How does getting stuck with tiny needles you can’t quite feel benefit your health? Samantha Wong consults Japanese acupuncturist Galit Cohen Nagar.
Traditional Chinese Medicine (TCM) practitioners have been developing acupuncture techniques for thousands of years as a way to open energy channels within the body and release blockages. The aim is to relieve tension and cure ailments, while getting to the root cause of the problem.
Tracing its roots to early 17th century Chinese texts, Japanese acupuncture has been making ground since the 1920s, and it now gets as much publicity and credit as Chinese acupuncture. Complaints treated include aggravated stress (fatigue, insomnia, depression); localised pain (headaches); muscle and joint pain; sprains, strains and bruises; gastric problems; immunity support and women’s health issues.
Japanese acupuncture is suitable not only for adults but for babies, children and the elderly. The techniques are often gentler and more subtle than those used in TCM. Another major difference is in the language of the treatment. Instead of the traditional concepts of the five elements as in TCM, Japanese acupuncture prefers Western medicine terminology meaning it is easier for patients to understand the diagnosis and the treatment plan.
“Japanese acupuncture is different from Chinese acupuncture in a number of ways, but most significantly there is no pain,” says Galit Cohen Nagar, Japanese acupuncturist and reflexology practitioner at the Integrated Medicine Institute in DB and Central. “The needles for Japanese acupuncture are much thinner than the typical TCM needles, and the insertion is quite shallow compared to TCM. Some clients feel a prick when the needle is inserted, many feel nothing at all.”
Diagnosis and treatment
Following the Kiiko Matsumoto method, Galit works on structural imbalances which can indicate areas of strength and weakness in the body, as well as energy blockages. To uncover the needs of a client and “find disharmony in the body,” Galit uses pulse diagnosis. “While in the West doctors use the pulse to understand heart health, in Chinese medicine you refer to the pulse a bit differently,” she says. “In fact, acording to TCM, we can hear 12 different pulses and each of them represents a different organ system. This means pulse diagnosis allows us to learn about organ health.”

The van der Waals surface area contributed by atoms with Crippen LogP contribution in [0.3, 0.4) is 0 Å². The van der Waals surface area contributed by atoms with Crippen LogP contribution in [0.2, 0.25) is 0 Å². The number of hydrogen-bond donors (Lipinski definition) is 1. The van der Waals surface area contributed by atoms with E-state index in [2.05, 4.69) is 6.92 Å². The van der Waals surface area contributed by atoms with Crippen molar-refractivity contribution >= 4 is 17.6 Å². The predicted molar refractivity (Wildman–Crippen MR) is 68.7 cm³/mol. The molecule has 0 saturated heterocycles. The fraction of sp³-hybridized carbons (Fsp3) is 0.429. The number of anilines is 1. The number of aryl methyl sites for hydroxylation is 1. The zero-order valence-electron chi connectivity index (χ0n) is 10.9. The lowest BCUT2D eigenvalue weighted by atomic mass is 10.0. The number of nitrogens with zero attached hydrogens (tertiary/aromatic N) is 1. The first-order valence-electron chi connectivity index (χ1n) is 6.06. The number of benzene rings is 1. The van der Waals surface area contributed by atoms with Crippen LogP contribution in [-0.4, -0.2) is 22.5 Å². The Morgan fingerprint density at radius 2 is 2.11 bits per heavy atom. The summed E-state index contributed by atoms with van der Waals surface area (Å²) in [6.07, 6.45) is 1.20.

Palpation, a form of touch diagnosis, is also used, allowing both practitioner and client to receive instant feedback on how well the session is going. Using palpations, the muscles and joints along the frame of the body are tested to investigate any structural imbalances. This is referred to as root treatment diagnosis. The practitioner then narrows in on diagnosing specific issues by palpating around the abdominal region. The client’s reflexes, as well as the constant feedback he is asked to provide, allow the practioner to determine the treatment protoco.l
After the diagnosis and treatment plan have been discussed,the needles are inserted. Point selection, point location and needle technique are all important, and vary according to the client’s presenting symptoms. “Needles are placed along the meridian, and sometimes in the painful area, but first we use a distal point to relieve the painful area,” says Galit.
Japanese needles are incredibly thin and the insertion is shallow, but the effect is still powerful. Treatment lasts up to an hour, with the practitioner continuing to palpate around the areas the client is experiencing pain or sensitivity. After just 20 minutes of acupuncture treatment, most clients find that their pain has been significantly reduced.
Reaping the rewards
It is this immediacy of the result that encouraged Galit to move from TCM, which she practiced for eight years, to Japanese acupuncture. “Experiencing immediate relief is important because it enables the patient to play an integral part in his own healing,” Galit says.
In most cases follow-up treatments are required, with many people choosing to return monthly to ensure that their energy channels remain open. Galit recommends clients combine acupuncture treatments with yoga, meditation or other lifestyle adjustments, to help them maintain improvements experienced during a session.
This holistic approach to healing also involves exploring the nonphysical side of a client’s issues. “Aside from understanding the mechanisms of the body, the function of the musculoskeletal system and inner organs, it is very important that I see how the body and mind work together,” says Galit. “People often forget that physical pain can be linked to emotional issues. After a few sessions, patients realise that we can do more than simply correct the physical body through structural alignment and they begin to help themselves too.”
Galit Cohen Nagar provides Japanese acupuncture and reflexology sessions at the Integrated Medicine Institute in Discovery Bay and Central. For more information, you can contact her on 2537 1087.
Images: Baljit Gidwani – evoqueportraits.comTags: health, wellbeing, alternative medicine